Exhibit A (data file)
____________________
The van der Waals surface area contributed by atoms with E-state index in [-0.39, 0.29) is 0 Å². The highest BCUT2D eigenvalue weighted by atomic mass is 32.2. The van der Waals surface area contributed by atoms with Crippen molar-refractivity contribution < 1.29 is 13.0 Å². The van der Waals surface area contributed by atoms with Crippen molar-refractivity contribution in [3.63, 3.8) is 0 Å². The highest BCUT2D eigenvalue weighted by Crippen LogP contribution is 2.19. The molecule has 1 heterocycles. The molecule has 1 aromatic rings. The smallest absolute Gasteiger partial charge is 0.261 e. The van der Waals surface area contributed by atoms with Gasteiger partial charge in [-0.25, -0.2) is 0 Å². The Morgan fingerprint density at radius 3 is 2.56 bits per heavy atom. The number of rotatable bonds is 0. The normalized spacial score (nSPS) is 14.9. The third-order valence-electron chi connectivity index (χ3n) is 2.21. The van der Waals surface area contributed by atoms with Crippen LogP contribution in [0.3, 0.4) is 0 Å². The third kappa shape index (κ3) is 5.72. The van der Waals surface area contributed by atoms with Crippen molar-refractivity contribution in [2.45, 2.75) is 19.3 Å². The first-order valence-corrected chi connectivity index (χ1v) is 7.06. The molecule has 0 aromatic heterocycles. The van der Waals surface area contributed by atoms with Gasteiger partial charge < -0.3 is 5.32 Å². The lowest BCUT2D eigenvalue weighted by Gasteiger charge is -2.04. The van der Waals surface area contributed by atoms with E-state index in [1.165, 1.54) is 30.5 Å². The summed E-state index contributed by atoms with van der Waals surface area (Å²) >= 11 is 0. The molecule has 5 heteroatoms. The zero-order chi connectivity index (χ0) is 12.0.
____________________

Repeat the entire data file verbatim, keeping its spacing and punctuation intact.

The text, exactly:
The van der Waals surface area contributed by atoms with E-state index in [-0.39, 0.29) is 0 Å². The highest BCUT2D eigenvalue weighted by atomic mass is 32.2. The van der Waals surface area contributed by atoms with Crippen molar-refractivity contribution < 1.29 is 13.0 Å². The van der Waals surface area contributed by atoms with Crippen molar-refractivity contribution in [3.63, 3.8) is 0 Å². The highest BCUT2D eigenvalue weighted by Crippen LogP contribution is 2.19. The molecule has 1 heterocycles. The molecule has 1 aromatic rings. The smallest absolute Gasteiger partial charge is 0.261 e. The van der Waals surface area contributed by atoms with Gasteiger partial charge in [-0.25, -0.2) is 0 Å². The Morgan fingerprint density at radius 3 is 2.56 bits per heavy atom. The number of rotatable bonds is 0. The normalized spacial score (nSPS) is 14.9. The third-order valence-electron chi connectivity index (χ3n) is 2.21. The van der Waals surface area contributed by atoms with Crippen LogP contribution in [0.3, 0.4) is 0 Å². The third kappa shape index (κ3) is 5.72. The van der Waals surface area contributed by atoms with Crippen molar-refractivity contribution in [2.45, 2.75) is 19.3 Å². The first-order valence-corrected chi connectivity index (χ1v) is 7.06. The molecule has 0 aromatic heterocycles. The van der Waals surface area contributed by atoms with Gasteiger partial charge < -0.3 is 5.32 Å². The lowest BCUT2D eigenvalue weighted by Gasteiger charge is -2.04. The van der Waals surface area contributed by atoms with E-state index in [1.165, 1.54) is 30.5 Å². The summed E-state index contributed by atoms with van der Waals surface area (Å²) >= 11 is 0. The molecule has 5 heteroatoms. The zero-order chi connectivity index (χ0) is 12.0.